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NASA investigates proton radiation effects on cells

Date:
August 4, 2012
Source:
NASA
Summary:
A team of researchers has found radiation from protons could further enhance a process that occurs during tumor progression. This information may help lead to better methods to protect astronauts from the harmful effects of radiation in space, as well as help cancer researchers on Earth better understand the effects of radiation treatment on the human body.

A team of researchers at NASA's Johnson Space Center in Houston and Lawrence Berkeley National Laboratory in Berkeley, Calif., has found radiation from protons could further enhance a process that occurs during tumor progression. This information may help lead to better methods to protect astronauts from the harmful effects of radiation in space, as well as help cancer researchers on Earth better understand the effects of radiation treatment on the human body.

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NASA is particularly interested in this research because protons, which are charged subatomic particles, are the main source of space radiation astronauts receive during spaceflights. The study was part of NASA's ongoing effort to learn how to mitigate the effects of radiation during long-duration missions to destinations beyond low Earth orbit, such as asteroids and Mars.

"Our paper makes new discoveries on the potential risks from low doses of protons that occur outside of the tumor during radiation therapy, and to all tissues for astronauts exposed to space radiation," said Francis A. Cucinotta, chief scientist for the Human Research Program Space Radiation Program Element at Johnson and one of the authors of the paper.

The objective of the researchers was to study the biological effects of low-energy protons on epithelial cells (membranous tissues found throughout the body) and the protons' propensity to enhance a process that occurs during tumor progression. This process is called epithelial-mesenchymal transition (EMT), which has been associated with cancer progression. EMT also has been linked to radiation-induced fibrosis, one of the most common late effects of radiotherapy.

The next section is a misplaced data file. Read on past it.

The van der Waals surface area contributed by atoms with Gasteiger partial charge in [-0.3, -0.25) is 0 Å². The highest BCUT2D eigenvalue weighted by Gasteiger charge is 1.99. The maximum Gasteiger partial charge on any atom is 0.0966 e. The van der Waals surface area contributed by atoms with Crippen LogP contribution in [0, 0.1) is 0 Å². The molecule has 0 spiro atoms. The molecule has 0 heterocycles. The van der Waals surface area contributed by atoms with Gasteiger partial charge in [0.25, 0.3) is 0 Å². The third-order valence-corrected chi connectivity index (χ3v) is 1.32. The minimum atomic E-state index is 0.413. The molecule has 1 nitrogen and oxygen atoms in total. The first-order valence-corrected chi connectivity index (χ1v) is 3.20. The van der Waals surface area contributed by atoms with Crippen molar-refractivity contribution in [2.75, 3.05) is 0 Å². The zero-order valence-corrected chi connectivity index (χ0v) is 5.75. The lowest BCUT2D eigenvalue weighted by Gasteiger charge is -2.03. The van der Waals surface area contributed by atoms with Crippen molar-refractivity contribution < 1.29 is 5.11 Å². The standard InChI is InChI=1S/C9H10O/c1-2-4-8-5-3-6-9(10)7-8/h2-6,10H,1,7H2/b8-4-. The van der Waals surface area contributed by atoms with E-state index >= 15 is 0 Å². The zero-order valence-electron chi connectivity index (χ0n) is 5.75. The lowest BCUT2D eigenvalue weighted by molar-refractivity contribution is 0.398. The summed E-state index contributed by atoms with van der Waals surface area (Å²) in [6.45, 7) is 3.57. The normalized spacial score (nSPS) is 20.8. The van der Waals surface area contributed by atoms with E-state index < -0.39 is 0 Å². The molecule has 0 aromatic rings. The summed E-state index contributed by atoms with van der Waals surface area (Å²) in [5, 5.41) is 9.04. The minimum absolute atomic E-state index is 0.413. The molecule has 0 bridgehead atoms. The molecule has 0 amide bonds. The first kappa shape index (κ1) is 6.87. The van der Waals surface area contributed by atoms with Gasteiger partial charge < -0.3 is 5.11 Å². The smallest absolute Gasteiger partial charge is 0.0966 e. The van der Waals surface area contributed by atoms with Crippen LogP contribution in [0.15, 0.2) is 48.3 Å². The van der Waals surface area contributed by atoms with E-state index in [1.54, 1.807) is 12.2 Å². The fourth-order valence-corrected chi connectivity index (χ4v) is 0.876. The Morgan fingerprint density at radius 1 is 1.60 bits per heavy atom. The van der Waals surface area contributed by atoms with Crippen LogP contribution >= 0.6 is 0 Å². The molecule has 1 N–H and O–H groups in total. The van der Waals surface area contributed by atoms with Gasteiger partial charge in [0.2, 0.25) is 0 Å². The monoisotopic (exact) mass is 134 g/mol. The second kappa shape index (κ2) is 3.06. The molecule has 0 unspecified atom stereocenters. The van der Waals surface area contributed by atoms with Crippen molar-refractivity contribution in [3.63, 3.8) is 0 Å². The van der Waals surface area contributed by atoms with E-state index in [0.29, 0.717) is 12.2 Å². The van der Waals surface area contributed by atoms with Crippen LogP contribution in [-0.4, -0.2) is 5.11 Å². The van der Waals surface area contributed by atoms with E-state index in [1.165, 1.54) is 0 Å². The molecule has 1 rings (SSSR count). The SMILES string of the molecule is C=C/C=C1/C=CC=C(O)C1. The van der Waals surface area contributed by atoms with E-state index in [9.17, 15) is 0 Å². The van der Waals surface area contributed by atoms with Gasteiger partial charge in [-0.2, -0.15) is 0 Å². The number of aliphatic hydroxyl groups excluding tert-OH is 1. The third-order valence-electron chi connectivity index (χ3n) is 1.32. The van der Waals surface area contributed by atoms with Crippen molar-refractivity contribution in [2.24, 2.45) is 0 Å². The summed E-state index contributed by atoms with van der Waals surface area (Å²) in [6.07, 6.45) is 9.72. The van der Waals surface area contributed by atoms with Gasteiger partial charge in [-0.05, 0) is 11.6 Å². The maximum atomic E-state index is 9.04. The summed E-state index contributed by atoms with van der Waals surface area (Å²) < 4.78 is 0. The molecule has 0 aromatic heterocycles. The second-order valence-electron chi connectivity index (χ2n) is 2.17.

Notably, the study revealed protons alone can induce EMT-associated changes in normal human epithelial cells. Although the total body dose received in space is moderately low compared to what is received in radiotherapy, this study reveals that low doses of protons still may prompt EMT and result in potentially detrimental effects.

These studies were conducted at Johnson and at the NASA Space Radiation Laboratory at Brookhaven National Laboratory, Upton, N.Y.

Results of the study were published as "Protons Sensitize Epithelial Cells to Mesenchymal Transition" in the July 23 issue of the journal PLoS ONE.


Story Source:

The above story is based on materials provided by NASA. Note: Materials may be edited for content and length.


Journal Reference:

  1. Minli Wang, Megumi Hada, Janapriya Saha, Deepa M. Sridharan, Janice M. Pluth, Francis A. Cucinotta. Protons Sensitize Epithelial Cells to Mesenchymal Transition. PLoS ONE, 2012; 7 (7): e41249 DOI: 10.1371/journal.pone.0041249

Cite This Page:

NASA. "NASA investigates proton radiation effects on cells." ScienceDaily. ScienceDaily, 4 August 2012. <www.sciencedaily.com/releases/2012/08/120804083925.htm>.
NASA. (2012, August 4). NASA investigates proton radiation effects on cells. ScienceDaily. Retrieved December 22, 2014 from www.sciencedaily.com/releases/2012/08/120804083925.htm
NASA. "NASA investigates proton radiation effects on cells." ScienceDaily. www.sciencedaily.com/releases/2012/08/120804083925.htm (accessed December 22, 2014).

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